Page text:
The search industry has been watching and waiting to see what Google will do in the flight search vertical since Google's acquisition of ITA, which was given the 'all-clear' by the Department of Justice five months ago. Google has now launched Google.com/flights and is in the process of blending full flight data into the universal search results. Now, you can search for flights by destination, time and compare prices directly within the Google search interface.
One thing that will instantly strike you about Google's version of flight search compared to flight search on other travel websites is that it is much, much, faster.
If Google's approach to email was conversation threading, then Google's approach to flight search is... not having to wait and watch an interstitial page while the flight data is loading. Seriously!
That is significant. Even Bing's more mature flight search product suffers slightly from a lag in data loading.
Flight Price Comparison Map
Page speed is always good for the user. Consequently, I found one of the most useful features to be the ability to choose a departure point and quickly scan the map for prices to a varity of locations. Namely, you could browse costs to different destinations, without having to perform a dozen searches that load a dozen interstitial loading screen pages. That feature will appeal to any traveller with 'itchy feet'.
Google Flight Search is only in 'early look' stages according a Google blog post, and a quick play around the interface reveals that flight data is currently only available in the U.S. - much to the consternation of YouTube commenters. Also, only round-trip economy class options are currently available and not every U.S. airport is covered yet.
The ITA-Google Acquisition deal was nine months in the making. The reason the $700 million deal took so long to go through was because it was opposed by FairSearch.org, an alliance of companies in both the search and travel industries, which includes Microsoft, Kayak and Expedia. Their fear was that the Google ITA deal would be anti-competitive and adversely affect the travel industry, and suggestions were even made that Google might be in a position to control prices for the consumer. These fears have largely been allayed now, even to the tacit approval of the FairSearch.org alliance, who issued this statement at the time:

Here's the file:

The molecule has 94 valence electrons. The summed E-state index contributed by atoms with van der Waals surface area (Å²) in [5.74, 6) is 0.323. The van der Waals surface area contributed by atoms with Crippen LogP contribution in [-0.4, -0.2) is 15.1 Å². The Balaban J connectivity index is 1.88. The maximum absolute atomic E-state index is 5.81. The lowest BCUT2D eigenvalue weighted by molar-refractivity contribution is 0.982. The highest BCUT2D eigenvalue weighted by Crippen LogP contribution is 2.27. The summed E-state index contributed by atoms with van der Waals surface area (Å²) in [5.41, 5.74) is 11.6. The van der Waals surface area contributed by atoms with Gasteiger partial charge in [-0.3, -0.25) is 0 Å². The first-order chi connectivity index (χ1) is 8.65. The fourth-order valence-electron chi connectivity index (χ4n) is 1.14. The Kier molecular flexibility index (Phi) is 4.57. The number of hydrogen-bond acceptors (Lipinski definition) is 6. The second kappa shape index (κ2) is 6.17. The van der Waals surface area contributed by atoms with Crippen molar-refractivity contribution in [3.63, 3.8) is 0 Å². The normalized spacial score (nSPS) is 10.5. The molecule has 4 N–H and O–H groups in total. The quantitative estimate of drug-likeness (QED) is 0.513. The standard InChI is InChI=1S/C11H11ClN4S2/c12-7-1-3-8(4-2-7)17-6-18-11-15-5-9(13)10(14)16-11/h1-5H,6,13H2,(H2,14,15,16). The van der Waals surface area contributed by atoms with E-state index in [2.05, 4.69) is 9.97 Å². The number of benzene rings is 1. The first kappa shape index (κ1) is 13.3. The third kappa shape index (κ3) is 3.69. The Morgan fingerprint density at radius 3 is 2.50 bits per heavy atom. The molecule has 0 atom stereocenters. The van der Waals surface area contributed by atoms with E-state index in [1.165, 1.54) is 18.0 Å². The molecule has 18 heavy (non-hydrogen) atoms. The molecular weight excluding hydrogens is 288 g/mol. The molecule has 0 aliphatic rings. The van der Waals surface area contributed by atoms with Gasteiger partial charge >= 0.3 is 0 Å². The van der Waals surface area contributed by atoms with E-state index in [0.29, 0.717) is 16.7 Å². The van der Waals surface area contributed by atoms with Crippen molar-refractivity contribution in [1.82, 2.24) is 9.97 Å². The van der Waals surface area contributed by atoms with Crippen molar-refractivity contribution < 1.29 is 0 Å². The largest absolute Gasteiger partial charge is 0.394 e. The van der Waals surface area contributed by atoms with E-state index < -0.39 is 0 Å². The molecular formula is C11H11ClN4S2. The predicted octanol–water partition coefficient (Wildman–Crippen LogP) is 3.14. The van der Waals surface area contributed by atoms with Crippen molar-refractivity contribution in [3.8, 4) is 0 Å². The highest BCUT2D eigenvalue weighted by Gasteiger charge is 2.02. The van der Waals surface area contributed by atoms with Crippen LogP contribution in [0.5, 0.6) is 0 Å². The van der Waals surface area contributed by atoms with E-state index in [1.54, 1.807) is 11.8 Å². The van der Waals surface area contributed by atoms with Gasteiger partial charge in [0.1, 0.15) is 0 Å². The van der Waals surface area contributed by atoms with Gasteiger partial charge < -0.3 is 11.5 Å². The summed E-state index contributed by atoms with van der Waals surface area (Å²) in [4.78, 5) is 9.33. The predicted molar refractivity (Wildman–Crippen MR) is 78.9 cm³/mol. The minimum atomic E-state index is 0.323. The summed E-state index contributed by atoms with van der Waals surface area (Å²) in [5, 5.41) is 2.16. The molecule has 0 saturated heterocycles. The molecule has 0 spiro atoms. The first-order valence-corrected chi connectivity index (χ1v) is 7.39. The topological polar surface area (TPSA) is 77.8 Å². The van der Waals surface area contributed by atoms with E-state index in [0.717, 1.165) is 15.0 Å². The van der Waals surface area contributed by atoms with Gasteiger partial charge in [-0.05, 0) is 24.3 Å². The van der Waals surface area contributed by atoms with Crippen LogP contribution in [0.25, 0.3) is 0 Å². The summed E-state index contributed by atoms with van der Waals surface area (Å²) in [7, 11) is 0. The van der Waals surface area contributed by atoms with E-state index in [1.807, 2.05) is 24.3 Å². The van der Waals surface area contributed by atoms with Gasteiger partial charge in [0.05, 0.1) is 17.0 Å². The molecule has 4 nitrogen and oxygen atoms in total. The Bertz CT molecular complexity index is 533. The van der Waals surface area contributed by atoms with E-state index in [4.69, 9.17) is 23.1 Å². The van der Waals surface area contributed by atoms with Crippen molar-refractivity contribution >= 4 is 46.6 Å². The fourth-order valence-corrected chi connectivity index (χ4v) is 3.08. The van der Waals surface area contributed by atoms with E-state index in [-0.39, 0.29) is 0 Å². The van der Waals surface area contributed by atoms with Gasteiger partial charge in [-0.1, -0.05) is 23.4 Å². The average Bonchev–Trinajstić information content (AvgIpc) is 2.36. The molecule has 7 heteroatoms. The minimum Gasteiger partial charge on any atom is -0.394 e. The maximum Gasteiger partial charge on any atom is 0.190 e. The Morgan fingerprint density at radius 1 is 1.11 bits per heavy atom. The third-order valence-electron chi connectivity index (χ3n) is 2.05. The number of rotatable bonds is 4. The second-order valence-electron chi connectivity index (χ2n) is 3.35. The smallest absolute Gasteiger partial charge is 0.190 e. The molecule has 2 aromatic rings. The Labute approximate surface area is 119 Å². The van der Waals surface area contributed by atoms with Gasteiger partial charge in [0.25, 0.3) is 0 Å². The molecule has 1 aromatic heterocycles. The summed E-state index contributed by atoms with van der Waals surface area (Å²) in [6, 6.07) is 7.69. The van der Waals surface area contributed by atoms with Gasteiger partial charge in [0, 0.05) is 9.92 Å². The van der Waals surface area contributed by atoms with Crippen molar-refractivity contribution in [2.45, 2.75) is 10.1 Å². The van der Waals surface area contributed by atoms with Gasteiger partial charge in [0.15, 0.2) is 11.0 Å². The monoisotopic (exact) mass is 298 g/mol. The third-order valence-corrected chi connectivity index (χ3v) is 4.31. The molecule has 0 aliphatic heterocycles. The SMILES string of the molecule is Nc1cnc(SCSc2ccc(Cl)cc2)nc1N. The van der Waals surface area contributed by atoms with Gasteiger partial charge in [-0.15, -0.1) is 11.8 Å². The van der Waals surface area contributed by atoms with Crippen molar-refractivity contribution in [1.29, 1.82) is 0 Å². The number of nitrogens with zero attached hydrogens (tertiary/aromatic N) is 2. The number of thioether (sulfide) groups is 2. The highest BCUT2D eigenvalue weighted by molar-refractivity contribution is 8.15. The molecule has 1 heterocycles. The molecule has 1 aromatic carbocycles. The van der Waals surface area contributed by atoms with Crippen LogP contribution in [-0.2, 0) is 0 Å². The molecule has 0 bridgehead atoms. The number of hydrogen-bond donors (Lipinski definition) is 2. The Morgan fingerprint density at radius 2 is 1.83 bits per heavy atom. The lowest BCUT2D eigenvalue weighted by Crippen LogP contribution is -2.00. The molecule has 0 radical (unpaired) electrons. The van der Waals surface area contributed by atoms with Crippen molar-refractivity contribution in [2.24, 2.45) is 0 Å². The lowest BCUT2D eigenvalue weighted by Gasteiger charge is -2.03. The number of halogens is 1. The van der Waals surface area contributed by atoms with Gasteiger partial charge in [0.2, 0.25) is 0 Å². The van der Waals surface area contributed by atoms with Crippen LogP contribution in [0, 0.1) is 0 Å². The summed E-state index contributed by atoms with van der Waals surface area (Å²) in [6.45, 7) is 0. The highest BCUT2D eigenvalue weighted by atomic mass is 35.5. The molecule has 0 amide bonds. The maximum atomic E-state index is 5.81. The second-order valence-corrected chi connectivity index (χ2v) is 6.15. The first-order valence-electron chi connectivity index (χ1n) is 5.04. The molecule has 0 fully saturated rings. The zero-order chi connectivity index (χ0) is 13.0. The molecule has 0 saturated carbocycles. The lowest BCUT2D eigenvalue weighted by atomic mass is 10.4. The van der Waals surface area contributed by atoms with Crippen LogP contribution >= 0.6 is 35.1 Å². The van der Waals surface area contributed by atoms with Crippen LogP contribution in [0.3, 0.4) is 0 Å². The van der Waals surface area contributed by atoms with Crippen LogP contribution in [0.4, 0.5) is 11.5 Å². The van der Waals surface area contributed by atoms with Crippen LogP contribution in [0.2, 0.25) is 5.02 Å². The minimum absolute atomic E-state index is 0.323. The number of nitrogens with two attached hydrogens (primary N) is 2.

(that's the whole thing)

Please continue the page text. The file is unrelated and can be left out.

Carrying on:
"Today's antitrust enforcement action by the Justice Department is a clear win for consumers and competition in the marketplace. Google's attempt to acquire unrestricted control over ITA, which would have violated antitrust laws, has been thwarted - representing a significant step in the right direction."
Nonetheless, Google's blog post is keen to stress that there is no 'pay-to-rank' type business model and that Google's interest lies in creating new opportunities for the travel industry rather than dominate it.
"The selection of flight results is not influenced by any paid relationships. Airlines control how their flights are marketed, so as with other flight search providers, our booking links point to airline websites only. We're working to create additional opportunities for our other partners in the travel industry to participate as well.
That said, when you click-through to buy a ticket, airline providers are listed as an 'ad' which may be a hint of what is to come. As all clicks point to airline websites only, and directly to the specific flight booking page, Google Flight Search could make AdWords spending more efficient for marketers.
Google noted that the criteria people use when choosing to purchase flights is "primarily based on cost and total travel time" and confirmed that this behavior lends itself to a type of ranking, saying, "We automatically set the filters to focus on options which are reasonable in both price and duration, and you can always adjust the filters to show even more flights."
The Price Vs Duration filter appears below the price comparison map and looks like a scatter graph. Price appears along the X-axis and flight time/duration along the Y-axis. At first it takes a bit of grokking, but then you get a sense of how price tends to vary. One of the neat features is that if you collect airmiles from a particular provider or network, you can select an airline in the sidebar and those specific flights on the scatter graph get highlighted in blue.
All in all, Google's "first look" at flight search is fairly simple and surprisingly uncontroversial. Bing, who have led the market for travel search queries, may be feeling the heat a little, but overall, search engines look set to win as this is going to force innovation in the travel sector.
However, with Google relying on direct data feeds rather than crawling, the loser in this equation is actually SEO.